The Rise And Shocking Fall Of Energy Titan Aubrey McClendon

aubrey mcclendon

Photo: Foundation OKCPS

Aubrey McClendon is out as CEO of Chesapeake Energy after turning a company he founded from scratch 30 years ago into the country’s second-largest natural gas producer.What happened? 

The short answer is the low natural gas prices destroyed the company’s earnings.

The longer answer is that even before the natural gas glut, McClendon had loaded the company with debt at levels  analysts believed unsustainable

Then last year, Reuters’ investigative reporters Anna Driver and Brian Grow said McClendon was borrowing massive loans from a company that also lends to Chesapeake, and using personal stakes in well profits as collateral.

We wanted to take a look at the undeniably fabulous life McClendon built for himself, and now must leave behind.

Aubrey Kerr McClendon was born in 1959 in Oklahoma City.

He came from a prominent Oklahoma family. His great uncle Robert Kerr was the state's twelfth governor.


McClendon was voted senior class president and was valedictorian of the Heritage Hall school in Oklahoma CIty.

He went on to attend Duke. There is now a dorm there named after his family.

Source: Duke Today

It's there he met Kathleen Upton Byrns. They married in 1981.

You may be familiar with Kathleen's cousin.

Kathleen's relatives also founded Whirlpool.

Anyway, the couple moved back to Oklahoma, where McClendon got a job working for his uncle as a landman.

But he ended up striking out on his own as a wildcatter, founding Chesapeake in 1983.

They'd buy a patches of land not yet on the radars of oil giants...

And if they struck oil or gas, sell it for a huge margin.

They went public in 1993.

In the meantime, McClendon lived a fairly opulent life. He became an unrepentant oenophile, once proposing Forbes' Chris Helman and he split a $10,000 bottle of Lafite Rothschild.

Source: Forbes

He built up a collection of vintage Texas and Oklahoma maps are worth $12 million.

Source: Forbes

He owned a rest stop in Oklahoma with a 4 ton, 80-foot-tall bottle and 12,000 antique sodas.

Source: Route 66 News

And he's also part of the ownership group that brought the Seattle Supersonics to Oklahoma City.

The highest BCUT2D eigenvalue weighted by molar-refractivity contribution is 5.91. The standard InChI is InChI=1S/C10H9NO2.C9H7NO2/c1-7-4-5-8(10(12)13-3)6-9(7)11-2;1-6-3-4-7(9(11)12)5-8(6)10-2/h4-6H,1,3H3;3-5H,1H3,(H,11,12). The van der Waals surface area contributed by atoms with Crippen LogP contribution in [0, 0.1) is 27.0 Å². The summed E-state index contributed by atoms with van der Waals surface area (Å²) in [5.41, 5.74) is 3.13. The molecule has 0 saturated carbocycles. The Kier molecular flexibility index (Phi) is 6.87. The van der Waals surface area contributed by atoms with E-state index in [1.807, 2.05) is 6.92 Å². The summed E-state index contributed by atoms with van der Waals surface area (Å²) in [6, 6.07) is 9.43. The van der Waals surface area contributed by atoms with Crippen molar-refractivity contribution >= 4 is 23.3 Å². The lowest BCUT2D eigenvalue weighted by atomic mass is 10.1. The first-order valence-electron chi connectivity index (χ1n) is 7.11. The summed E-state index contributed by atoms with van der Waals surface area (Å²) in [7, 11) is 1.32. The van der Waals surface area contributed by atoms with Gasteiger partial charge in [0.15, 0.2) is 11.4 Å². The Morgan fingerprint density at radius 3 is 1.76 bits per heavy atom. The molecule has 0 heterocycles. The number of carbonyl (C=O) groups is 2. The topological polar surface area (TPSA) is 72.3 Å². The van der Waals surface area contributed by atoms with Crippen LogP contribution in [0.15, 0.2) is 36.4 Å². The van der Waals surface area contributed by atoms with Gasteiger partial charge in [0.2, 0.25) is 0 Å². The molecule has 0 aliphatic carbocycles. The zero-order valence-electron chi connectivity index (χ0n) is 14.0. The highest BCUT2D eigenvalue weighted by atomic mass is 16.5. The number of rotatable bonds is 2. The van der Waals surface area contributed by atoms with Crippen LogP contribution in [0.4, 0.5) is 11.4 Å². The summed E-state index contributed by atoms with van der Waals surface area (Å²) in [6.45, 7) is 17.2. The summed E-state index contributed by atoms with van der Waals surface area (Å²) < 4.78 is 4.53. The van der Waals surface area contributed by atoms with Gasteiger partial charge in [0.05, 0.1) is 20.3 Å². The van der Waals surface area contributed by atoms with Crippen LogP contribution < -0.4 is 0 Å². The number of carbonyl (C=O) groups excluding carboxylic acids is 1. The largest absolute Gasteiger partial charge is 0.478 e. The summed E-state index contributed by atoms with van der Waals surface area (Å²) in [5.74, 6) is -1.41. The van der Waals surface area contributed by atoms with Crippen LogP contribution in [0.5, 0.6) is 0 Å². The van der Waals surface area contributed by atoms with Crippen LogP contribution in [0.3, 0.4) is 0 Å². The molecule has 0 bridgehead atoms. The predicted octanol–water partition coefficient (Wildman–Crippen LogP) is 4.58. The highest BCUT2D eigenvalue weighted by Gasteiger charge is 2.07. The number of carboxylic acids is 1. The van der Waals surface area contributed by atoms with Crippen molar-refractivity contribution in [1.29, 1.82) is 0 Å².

Source: Forbes

By 2008, he was topping Associated Press's list of best-paid CEOs for 2008, with a pay package worth 112.5 million, including a $75 million bonus.

That was about as good as it was going to get. That fall, McClendon had to sell more than $1 billion of his own stock to meet margin calls.

Source: StreetInsider

From its height of nearly $70 in the summer of 2008, the stock would collapse -75% over the next six months.

Much of the decline was attributable to collapsing gas prices.

But instead of attempting to sell assets raise cash, McClendon decided to borrow heavily from Wall Street.

Then last year, Reuters revealed a potential conflict of interest in McClendon's compensation arrangement. McClendon was forced to step down as chairman of Chesapeake's board.

Activist investor Carl Icahn, who'd previously invested in the firm, jumped back into the company and got a lieutenant appointed to the board.

Finally, the Reuters investigations prompted SEC and Justice Department probes.

Even for an energy titan, that kind of scrutiny is difficult to survive.

On January 29, 2013, Chesapeake announced McClendon would be stepping down as CEO.

Icahn praised McClendon's tenure but warned the company would have to sell off assets to balance its books.

According to CNBC's David Faber, the decision to step down was not McClendon's.

For another incredible CEO story, from another part of the world...

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